Integral Serialism
With the passing of the Second War and the destruction of much of Europe, composers began looking for new ways to rebuild their art. In music, a new generation of composers, many of whom studied or would study at the Paris conservatory with Olivier Messiaen, began looking for ways to expand Arnold Schoenberg's 12-tone system. The prevailing view among this generation was that Schoenberg was too traditional in that he, in his twelve-tone compositions, used tone rows in the same ways that composers before had used themes. In his notorious article, "Schoenberg is Dead" written on that very occasion in 1951, Pierre Boulez pointed toward a new direction of music, suggesting that Schoenberg's pupil Anton Webern ought to be emulated rather than Schoenberg. For Boulez and those who shared his view, Schoenberg was unable to see the implications of his twelve-tone method, instead remaining linked to what Boulez called "reminiscences of a dead world." For Webern on the other hand, the serial method was not simply a way to justify complex chromatic themes, but rather a way to create a new world of abstraction. For Webern, the tone row was not a theme or a motive, but rather "the law" of the work.
Boulez proposed enlarging the dimensions of the tone-row. He suggested that perhaps the row could regulate parameters other than pitches, he wrote: "perhaps one could enlarge the serial domain with intervals other than the half-tone. Perhaps one could generalize the serial principle to the four sound constituents: pitch, duration, intensity and attack, timbre. Perhaps... perhaps..." Integral serialism takes up these concerns.
For the serialist composers tone rows Can be used to control all musical parameters. Not only are the twelve pitches ordered into a series, but so too are the various other musical dimensions: twelve different ways of playing a note; twelve different dynamic gradations, e.g. quiet (p), really quiet (pp), really really quiet (ppp), and so forth; twelve different rhythms: a sixteenth-note, an eighth note, a dotted eighth note and so forth; as well as other dimensions. Furthermore on a higher level, the series (tone row) could generate the larger form of the work: how long sections would last; in what order they would occur and so forth.
This high level of serialism reached its apogee in works such as Boulez's rarely recorded Structures, Volume 1 for two pianos.

Pierre Boulez, Structures, book 1 (1951)

Essay on Boulez

"I like to listen to Boulez" - Igor Stravinsky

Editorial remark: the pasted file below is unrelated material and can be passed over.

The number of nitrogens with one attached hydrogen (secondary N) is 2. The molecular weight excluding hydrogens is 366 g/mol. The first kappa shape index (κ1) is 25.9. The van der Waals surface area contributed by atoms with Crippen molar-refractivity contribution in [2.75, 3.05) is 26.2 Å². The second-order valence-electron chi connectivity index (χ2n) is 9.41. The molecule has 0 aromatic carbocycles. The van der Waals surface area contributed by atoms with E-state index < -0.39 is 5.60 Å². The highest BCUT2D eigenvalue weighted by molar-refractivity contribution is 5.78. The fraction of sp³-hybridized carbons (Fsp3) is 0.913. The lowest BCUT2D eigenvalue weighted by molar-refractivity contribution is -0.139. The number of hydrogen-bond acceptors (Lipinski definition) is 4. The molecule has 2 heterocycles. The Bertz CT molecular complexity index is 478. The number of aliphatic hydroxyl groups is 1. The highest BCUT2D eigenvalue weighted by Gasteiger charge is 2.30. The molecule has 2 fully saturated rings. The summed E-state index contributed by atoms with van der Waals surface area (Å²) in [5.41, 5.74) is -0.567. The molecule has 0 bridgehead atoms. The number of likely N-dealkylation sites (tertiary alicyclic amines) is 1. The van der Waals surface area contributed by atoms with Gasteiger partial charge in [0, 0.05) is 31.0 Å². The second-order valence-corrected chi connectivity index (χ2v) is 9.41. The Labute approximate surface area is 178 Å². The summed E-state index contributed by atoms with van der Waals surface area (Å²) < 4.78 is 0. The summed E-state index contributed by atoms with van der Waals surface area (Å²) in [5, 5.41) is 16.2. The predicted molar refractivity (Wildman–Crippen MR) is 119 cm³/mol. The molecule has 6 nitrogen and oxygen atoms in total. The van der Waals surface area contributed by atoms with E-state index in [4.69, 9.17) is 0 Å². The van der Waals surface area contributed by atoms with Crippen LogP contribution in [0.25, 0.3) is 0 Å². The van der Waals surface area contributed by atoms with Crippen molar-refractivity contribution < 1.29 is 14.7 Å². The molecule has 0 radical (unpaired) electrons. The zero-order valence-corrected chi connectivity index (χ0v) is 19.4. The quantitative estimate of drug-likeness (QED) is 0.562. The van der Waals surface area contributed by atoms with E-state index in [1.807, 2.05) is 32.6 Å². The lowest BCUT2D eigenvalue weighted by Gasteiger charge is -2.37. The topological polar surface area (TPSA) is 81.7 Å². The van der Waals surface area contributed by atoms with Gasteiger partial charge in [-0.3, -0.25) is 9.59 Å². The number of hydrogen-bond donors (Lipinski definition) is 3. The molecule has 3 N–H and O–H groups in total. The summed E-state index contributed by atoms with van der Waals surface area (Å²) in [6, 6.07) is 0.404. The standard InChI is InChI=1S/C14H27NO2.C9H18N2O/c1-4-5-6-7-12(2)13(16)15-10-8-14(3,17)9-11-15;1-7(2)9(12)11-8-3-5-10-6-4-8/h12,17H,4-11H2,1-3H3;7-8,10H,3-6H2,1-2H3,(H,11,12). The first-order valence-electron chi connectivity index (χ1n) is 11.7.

Pierre Boulez (1925 - ) Pierre Boulez's first volume of Structures for two pianos takes serialism to its ultimate end. Each and every dimension of the score serves to propagate the row; as deeply as one looks, the row is reflected. In this way, the row acts as the DNA of the composition, defining all of its characteristics. This infinite unity that defies anything concrete was exactly what Boulez was looking for.
The work itself is in three sections, of which the first, Structures 1a is the most rigorous. For the first part, Boulez chose a quotation from a seminal work of his teacher Messiaen, the Mode de valeurs et d'intensites to be his tone row. The choice is a particularly apt one, for it was Messaien's work that offered up the proposal that the techniques of twelve-tone composition could be applied to dimensions other than that of pitch. Tables were consulted to determine the duration of each note, its dynamic (loudness or softness), and the interaction of the individual pitches. The movement is in twelve sections and can perhaps be thought of as a theme-and-variations on the abstract relationships of the tone row. The listening chart below reflects Boulez's divisions in the score.

Listening Chart: Structures 1A (1951)
Kontarsky Brothers Recording
0:00 Moderate: A Statement of the Row. Piano one plays very loud (ffff) and piano 2, quiet (quasi p)
0:15 Moderate, almost fast: Rhythmic variation with more activity than at first
0:32 Brief solo for Piano 2
0:42 Slow: Defined rhythms with repeated notes
1:03 Moderate, almost fast: Sparse pointillistic variation, few rhythmic unisons.
1:22 Very Moderate: Brief solo for Piano 1
1:33 Slow: Sustained chords in both pianos, very quiet.
2:12 Moderate, almost fast: Primarily low notes with high note interjections.
2:21 Very Moderate: Piano 2 plays quietly, while piano 1 plays loudly.
2:35 Moderate, almost fast: A Sharp, pointillistic variation
2:47 Slow: Held notes in Piano 2 loudly (forte) with sharp interjections from Piano 1 relatively quietly (mp)
3:13 Very moderate: A suspended almost kaleidoscopic variation.


All text © Todd Tarantino 2002-2012.
Not to be reprinted without permission.